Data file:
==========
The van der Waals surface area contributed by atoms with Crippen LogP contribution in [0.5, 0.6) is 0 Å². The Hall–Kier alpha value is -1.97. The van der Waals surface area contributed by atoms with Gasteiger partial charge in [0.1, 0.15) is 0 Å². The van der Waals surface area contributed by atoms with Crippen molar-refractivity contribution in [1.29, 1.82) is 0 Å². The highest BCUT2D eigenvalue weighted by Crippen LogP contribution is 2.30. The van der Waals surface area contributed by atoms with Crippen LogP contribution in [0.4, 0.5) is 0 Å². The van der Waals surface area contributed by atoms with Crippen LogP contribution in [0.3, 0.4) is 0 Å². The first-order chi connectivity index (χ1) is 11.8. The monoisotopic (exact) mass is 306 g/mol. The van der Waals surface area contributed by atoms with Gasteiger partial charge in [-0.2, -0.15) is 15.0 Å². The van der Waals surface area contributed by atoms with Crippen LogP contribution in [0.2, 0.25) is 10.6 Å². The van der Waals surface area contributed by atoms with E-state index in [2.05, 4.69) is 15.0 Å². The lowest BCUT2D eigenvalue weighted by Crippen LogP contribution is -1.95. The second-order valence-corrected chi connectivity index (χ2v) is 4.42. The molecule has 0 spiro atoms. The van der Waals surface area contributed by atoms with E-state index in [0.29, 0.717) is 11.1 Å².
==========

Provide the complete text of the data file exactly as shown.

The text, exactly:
The van der Waals surface area contributed by atoms with Crippen LogP contribution in [0.5, 0.6) is 0 Å². The Hall–Kier alpha value is -1.97. The van der Waals surface area contributed by atoms with Gasteiger partial charge in [0.1, 0.15) is 0 Å². The van der Waals surface area contributed by atoms with Crippen molar-refractivity contribution in [1.29, 1.82) is 0 Å². The highest BCUT2D eigenvalue weighted by Crippen LogP contribution is 2.30. The van der Waals surface area contributed by atoms with Crippen LogP contribution in [0.4, 0.5) is 0 Å². The van der Waals surface area contributed by atoms with Crippen LogP contribution in [0.3, 0.4) is 0 Å². The first-order chi connectivity index (χ1) is 11.8. The monoisotopic (exact) mass is 306 g/mol. The van der Waals surface area contributed by atoms with Gasteiger partial charge in [-0.2, -0.15) is 15.0 Å². The van der Waals surface area contributed by atoms with Crippen LogP contribution in [0.2, 0.25) is 10.6 Å². The van der Waals surface area contributed by atoms with E-state index in [2.05, 4.69) is 15.0 Å². The lowest BCUT2D eigenvalue weighted by Crippen LogP contribution is -1.95. The second-order valence-corrected chi connectivity index (χ2v) is 4.42. The molecule has 0 spiro atoms. The van der Waals surface area contributed by atoms with E-state index in [0.29, 0.717) is 11.1 Å².